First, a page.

two students observing plants in a quadrat


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How can we determine whether an ecosystem has a good amount of biodiversity? One of the easiest ways is just to look. Use your observation skills and tools you have around your home to check on ecosystems around you. You can find ecosystems anywhere: lakes, ponds, grass fields, parks, and even in your backyard.

Materials List

* All materials listed are optional. You do not actually need any of these items to do a bioblitz. All you need is something to write with and write on and of course your own observational skills. BUT if you do have the items listed below, they will help you take a closer look at the ecosystems around you.


  1. Choose your location that you plan to study. You do not need to be in a forest or by a lake to do a bioblitz. You can check for biodiversity near a park, playground, or even by one tree or bush. You might be surprised by what you can find in such a small space.
  2. Before you leave, make a list of everything you want to do and take a long with you. Do you plan to collect specimens? Are you going to draw or take pictures with your phone? Check your list and materials before heading out.
  3. Be aware of where you are going to visit. If there are a lot of bugs, you might want to wear bug spray. If it is a sunny day, it would be advisable to wear sunscreen. Check the weather and dress accordingly.
  4. Head out to location, but make sure you have something to write with and write on. You will want something hard to write on, so if you have clipboard USE IT. If you do not have one, a hard book or cardboard would work just as well.
  5. Once you reach location, determine how much of an area you want to cover. The bigger the area, the more time you will need to spend there.
  6. After you have decided on the size go search for life. Remember this includes plant life as well. Plant life is a good indicator of biodiversity and it is also easy to study because it can’t run away.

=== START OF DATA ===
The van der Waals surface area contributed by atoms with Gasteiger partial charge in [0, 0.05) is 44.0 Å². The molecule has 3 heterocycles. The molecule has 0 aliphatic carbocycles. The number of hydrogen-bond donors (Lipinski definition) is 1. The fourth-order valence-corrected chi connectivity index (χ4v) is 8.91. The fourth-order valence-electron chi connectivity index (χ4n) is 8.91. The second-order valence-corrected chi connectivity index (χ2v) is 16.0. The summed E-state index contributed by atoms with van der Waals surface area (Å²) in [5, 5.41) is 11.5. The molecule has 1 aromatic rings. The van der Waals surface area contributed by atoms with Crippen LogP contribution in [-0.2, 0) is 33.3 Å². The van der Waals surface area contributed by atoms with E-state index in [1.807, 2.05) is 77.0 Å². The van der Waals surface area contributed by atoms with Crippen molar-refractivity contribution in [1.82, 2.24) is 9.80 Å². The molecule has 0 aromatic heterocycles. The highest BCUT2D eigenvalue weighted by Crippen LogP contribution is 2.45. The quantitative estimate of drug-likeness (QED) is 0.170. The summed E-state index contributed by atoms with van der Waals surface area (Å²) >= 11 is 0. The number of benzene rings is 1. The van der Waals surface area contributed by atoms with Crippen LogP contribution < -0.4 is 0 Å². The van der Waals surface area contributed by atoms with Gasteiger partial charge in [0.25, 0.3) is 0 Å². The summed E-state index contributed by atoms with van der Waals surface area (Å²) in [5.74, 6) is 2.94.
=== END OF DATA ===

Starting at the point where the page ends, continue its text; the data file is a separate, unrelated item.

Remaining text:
7. When it comes to studying animals, be aware the louder you are and the quicker you move, the less animals you will. Be quiet and go slow.
  8. If you would like to collect specimens, only collect invertebrates. Invertebrates include: insects, spiders, mollusks, and worms. They are an organism without a backbone. DO NOT collect amphibians, reptiles, birds, or mammals. Removing these types of animals can cause extreme changes to small ecosystems and many of these animals may spread diseases to you. 
    1. If you do decide to collect a specimen to study at home, remember that you must bring that specimen back from where you took it. 
    2. Use your tupperware to carry your specimen, but be sure that you have included small holes on the lid.
    3. Stay away from insects that can sting or bite. Best would be to just take a picture or to draw the insect.
  9. After collecting your data, head back home. If you have taken some specimens with you, study them carefully at home and return to the original location when finished. 
  10. Try to answer the following questions:
    1. Was there a lot of different plant life in the location?
    2. Was there a lot of different animal life in the location?
    3. Why do you think there was or wasn’t a lot of different kinds of life?
    4. Was the ecosystem you observed biodiverse? Why or why not?
    5. How do you think you could help with biodiversity in this particular ecosystem?
  11. If you would like, you can take the data you have collected and input into iNaturalist. This is a website/app that tracks biodiversity in numerous ecosystems around the world, and they use information gathered from observers like yourself to help create protective areas and solve biodiversity issues.
    1. Either use the Website: or the app available in any app store.